(http://ecx.images-amazon.com/images/I/51Z1JXEV37L._SS400_.jpg)
Title: Re: Georges Enescu
Post by: lukeottevanger on February 16, 2008, 08:39:45 AM
I don't know those discs, but they are always recommended and I must assume they are very fine. My reason sfor recommending the Arte Novas, for what they are worth, is:

1) price - can't be beaten! more importantly:
2) performances - very good indeed, I think. And Romanian, for those who think that matters, which in this case is more plausible than in some
3) completeness - the set includes everything that can reasonably be performed, IIRC, including unfinished works and concertante/vocal pieces
4) wonderful music that you miss elsewhere - things like the Third Orchestral Suite are every bit as fine as the symphonies. In fact, with its extraordinary orchestral colour, wild and memorable invention, and generally potent magic, this piece might well be my favourite Enescu orchestral work.
Title: Re: Georges Enescu
Post by: Josquin des Prez on February 16, 2008, 05:56:57 PM
Must agree that the symphonies and Oedipe (in Foster's recording) are Enescu's best works.

I'm partial to the chamber works. The first string quartet alone has to be the most fiercely difficulty piece in the history of the repertory. The Voces recording is my favored.

Personally though, i think the best introduction to Enescu is the recording of the String Octet + Piano Quintet issued by Gidon Kremer, and after that, the third Violin Sonata performed by the man himself.
Title: Re: Georges Enescu
Post by: SonicMan46 on June 07, 2008, 08:01:56 AM
George Enescu (1881-1955) - Violin & Piano Works, Vol. 1 w/ Remus Azoitei & Eduard Stan (both Romanian) on Hanssler - thought that I'd 'rejuvenate' this Enescu thread (rather than just post in the 'listening' one) - this is only my fourth or so CD of this composer's works (own one w/ Symphony No. 3 - Todd's post is of interest to me, Rhapsodies, and chamber works, including the Octet & Quintet) - now listening to the disc shown below, apparently a Vol. 2 should be released shortly in the USA.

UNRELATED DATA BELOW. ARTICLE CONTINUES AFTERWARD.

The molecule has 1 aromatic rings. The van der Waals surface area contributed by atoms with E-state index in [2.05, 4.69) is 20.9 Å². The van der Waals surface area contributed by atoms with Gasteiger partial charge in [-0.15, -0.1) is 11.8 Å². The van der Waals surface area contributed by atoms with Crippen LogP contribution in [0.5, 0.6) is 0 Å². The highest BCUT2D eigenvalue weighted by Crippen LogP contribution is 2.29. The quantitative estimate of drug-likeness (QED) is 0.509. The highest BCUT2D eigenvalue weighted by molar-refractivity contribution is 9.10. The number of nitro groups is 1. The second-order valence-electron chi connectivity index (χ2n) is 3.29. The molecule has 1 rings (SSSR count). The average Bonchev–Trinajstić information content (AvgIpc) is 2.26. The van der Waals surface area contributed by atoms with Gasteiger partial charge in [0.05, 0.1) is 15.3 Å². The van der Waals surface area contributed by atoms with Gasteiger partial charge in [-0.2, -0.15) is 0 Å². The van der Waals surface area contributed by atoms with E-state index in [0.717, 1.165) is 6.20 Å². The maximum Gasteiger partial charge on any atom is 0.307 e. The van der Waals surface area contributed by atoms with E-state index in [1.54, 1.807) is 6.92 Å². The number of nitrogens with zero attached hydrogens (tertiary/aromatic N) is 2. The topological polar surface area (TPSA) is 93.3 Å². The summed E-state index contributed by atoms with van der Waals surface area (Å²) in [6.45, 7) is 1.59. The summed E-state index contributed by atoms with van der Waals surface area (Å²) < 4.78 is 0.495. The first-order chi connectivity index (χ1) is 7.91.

The opening paragraph in the liner notes on this composer is amazing to read, e.g. 'Pablo Casals considered him the greatest musical phenomenon since Mozart', 'admitted to the Viennese Conservatory at the age of 7', 'offered the position as Toscanini's successor in New York', 'one of the most prominent violinists of his time & a highly esteemed pianist whose technique Alfred Cortot envied', 'an artist', and 'greatly admired by his pupil, Yehudi Menuhin' - I've read this stuff before, but never ceases to impress me!

So, any thoughts & recommendations - thanks all!  :)

(http://shop.castleclassics.co.uk/acatalog/HAN098239.jpg)
Title: Re: Georges Enescu
Post by: Josquin des Prez on June 07, 2008, 05:34:39 PM
I actually own a small biography of Enescu written by a certain Noel Malcolm, an admirer of the composer. Fascinating read. A lot of composers have a reputation for having prodigious and precocious talents but Enescu is the real deal. To get a glimpse of his mnemonic abilities alone, consider that he had every single of Bach's cantatas memorized and could perform them on the spot when asked. Fancy that.
Title: Re: Georges Enescu
Post by: SonicMan46 on June 08, 2008, 05:32:41 AM
I actually own a small biography of Enescu written by a certain Noel Malcolm..........To get a glimpse of his mnemonic abilities alone, consider that he had every single of Bach's cantatas memorized and could perform them on the spot when asked. Fancy that.

That last statement above is phenomenal!  :o   Just checked Amazon USA - book (shown below) published in 1990 - seems OOP (not a surprise) w/ 'used' copies goin' for $100+ - think I'll try a library loan; I've obtained a number of these older 'rarer' OOP books via 'interlibrary' loans - thanks for the bio suggestion -  :)


(http://ecx.images-amazon.com/images/I/410R6BDSQ6L._SL500_AA240_.jpg)
Title: Re: Georges Enescu
Post by: val on June 09, 2008, 12:18:31 AM